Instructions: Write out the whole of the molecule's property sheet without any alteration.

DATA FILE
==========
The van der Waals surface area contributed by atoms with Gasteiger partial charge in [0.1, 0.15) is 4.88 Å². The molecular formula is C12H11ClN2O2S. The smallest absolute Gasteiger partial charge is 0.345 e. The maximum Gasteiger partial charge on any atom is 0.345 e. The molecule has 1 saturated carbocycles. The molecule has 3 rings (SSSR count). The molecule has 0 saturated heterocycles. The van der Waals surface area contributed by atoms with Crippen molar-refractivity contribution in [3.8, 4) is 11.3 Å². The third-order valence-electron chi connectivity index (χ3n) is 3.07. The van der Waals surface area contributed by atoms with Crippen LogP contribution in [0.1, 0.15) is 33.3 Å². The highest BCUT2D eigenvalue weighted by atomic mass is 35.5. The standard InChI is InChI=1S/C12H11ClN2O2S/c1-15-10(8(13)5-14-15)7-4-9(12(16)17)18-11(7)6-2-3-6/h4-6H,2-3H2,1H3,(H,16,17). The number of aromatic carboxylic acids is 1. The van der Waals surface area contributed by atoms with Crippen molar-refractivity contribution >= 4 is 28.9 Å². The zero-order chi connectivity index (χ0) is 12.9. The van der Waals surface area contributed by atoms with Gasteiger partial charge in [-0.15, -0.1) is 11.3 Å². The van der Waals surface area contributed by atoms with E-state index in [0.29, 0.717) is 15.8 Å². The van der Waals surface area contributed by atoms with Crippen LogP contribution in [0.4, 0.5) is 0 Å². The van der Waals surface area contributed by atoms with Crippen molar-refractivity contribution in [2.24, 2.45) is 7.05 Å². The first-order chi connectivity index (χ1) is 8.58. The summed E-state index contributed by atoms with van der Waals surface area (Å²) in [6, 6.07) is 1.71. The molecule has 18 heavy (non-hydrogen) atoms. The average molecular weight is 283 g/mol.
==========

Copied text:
The van der Waals surface area contributed by atoms with Gasteiger partial charge in [0.1, 0.15) is 4.88 Å². The molecular formula is C12H11ClN2O2S. The smallest absolute Gasteiger partial charge is 0.345 e. The maximum Gasteiger partial charge on any atom is 0.345 e. The molecule has 1 saturated carbocycles. The molecule has 3 rings (SSSR count). The molecule has 0 saturated heterocycles. The van der Waals surface area contributed by atoms with Crippen molar-refractivity contribution in [3.8, 4) is 11.3 Å². The third-order valence-electron chi connectivity index (χ3n) is 3.07. The van der Waals surface area contributed by atoms with Crippen LogP contribution in [0.1, 0.15) is 33.3 Å². The highest BCUT2D eigenvalue weighted by atomic mass is 35.5. The standard InChI is InChI=1S/C12H11ClN2O2S/c1-15-10(8(13)5-14-15)7-4-9(12(16)17)18-11(7)6-2-3-6/h4-6H,2-3H2,1H3,(H,16,17). The number of aromatic carboxylic acids is 1. The van der Waals surface area contributed by atoms with Crippen molar-refractivity contribution >= 4 is 28.9 Å². The zero-order chi connectivity index (χ0) is 12.9. The van der Waals surface area contributed by atoms with Gasteiger partial charge in [-0.15, -0.1) is 11.3 Å². The van der Waals surface area contributed by atoms with E-state index in [0.29, 0.717) is 15.8 Å². The van der Waals surface area contributed by atoms with Crippen LogP contribution in [0.4, 0.5) is 0 Å². The van der Waals surface area contributed by atoms with Crippen molar-refractivity contribution in [2.24, 2.45) is 7.05 Å². The first-order chi connectivity index (χ1) is 8.58. The summed E-state index contributed by atoms with van der Waals surface area (Å²) in [6, 6.07) is 1.71. The molecule has 18 heavy (non-hydrogen) atoms. The average molecular weight is 283 g/mol.